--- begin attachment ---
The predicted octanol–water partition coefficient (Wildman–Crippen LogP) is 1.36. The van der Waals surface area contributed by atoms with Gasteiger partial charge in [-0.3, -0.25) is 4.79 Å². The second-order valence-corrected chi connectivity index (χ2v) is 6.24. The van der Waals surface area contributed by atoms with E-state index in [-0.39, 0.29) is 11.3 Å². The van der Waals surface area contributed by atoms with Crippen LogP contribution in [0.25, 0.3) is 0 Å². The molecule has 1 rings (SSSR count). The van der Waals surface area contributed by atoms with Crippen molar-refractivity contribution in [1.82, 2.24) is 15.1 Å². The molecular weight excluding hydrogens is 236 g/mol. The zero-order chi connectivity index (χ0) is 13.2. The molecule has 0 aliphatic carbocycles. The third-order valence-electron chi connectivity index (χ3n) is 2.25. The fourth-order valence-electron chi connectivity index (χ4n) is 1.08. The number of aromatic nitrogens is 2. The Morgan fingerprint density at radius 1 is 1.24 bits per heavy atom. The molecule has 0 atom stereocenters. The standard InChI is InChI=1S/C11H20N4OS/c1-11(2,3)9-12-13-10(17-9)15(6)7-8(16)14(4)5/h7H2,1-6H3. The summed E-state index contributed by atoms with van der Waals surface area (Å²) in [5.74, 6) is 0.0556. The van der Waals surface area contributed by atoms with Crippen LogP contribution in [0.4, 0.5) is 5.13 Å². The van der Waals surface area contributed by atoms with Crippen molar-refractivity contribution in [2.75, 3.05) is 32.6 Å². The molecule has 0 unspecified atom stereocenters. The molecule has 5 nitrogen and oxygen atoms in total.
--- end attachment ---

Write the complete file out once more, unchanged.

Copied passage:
The predicted octanol–water partition coefficient (Wildman–Crippen LogP) is 1.36. The van der Waals surface area contributed by atoms with Gasteiger partial charge in [-0.3, -0.25) is 4.79 Å². The second-order valence-corrected chi connectivity index (χ2v) is 6.24. The van der Waals surface area contributed by atoms with E-state index in [-0.39, 0.29) is 11.3 Å². The van der Waals surface area contributed by atoms with Crippen LogP contribution in [0.25, 0.3) is 0 Å². The molecule has 1 rings (SSSR count). The van der Waals surface area contributed by atoms with Crippen molar-refractivity contribution in [1.82, 2.24) is 15.1 Å². The molecular weight excluding hydrogens is 236 g/mol. The zero-order chi connectivity index (χ0) is 13.2. The molecule has 0 aliphatic carbocycles. The third-order valence-electron chi connectivity index (χ3n) is 2.25. The fourth-order valence-electron chi connectivity index (χ4n) is 1.08. The number of aromatic nitrogens is 2. The Morgan fingerprint density at radius 1 is 1.24 bits per heavy atom. The molecule has 0 atom stereocenters. The standard InChI is InChI=1S/C11H20N4OS/c1-11(2,3)9-12-13-10(17-9)15(6)7-8(16)14(4)5/h7H2,1-6H3. The summed E-state index contributed by atoms with van der Waals surface area (Å²) in [5.74, 6) is 0.0556. The van der Waals surface area contributed by atoms with Crippen LogP contribution in [0.4, 0.5) is 5.13 Å². The van der Waals surface area contributed by atoms with Crippen molar-refractivity contribution in [2.75, 3.05) is 32.6 Å². The molecule has 0 unspecified atom stereocenters. The molecule has 5 nitrogen and oxygen atoms in total.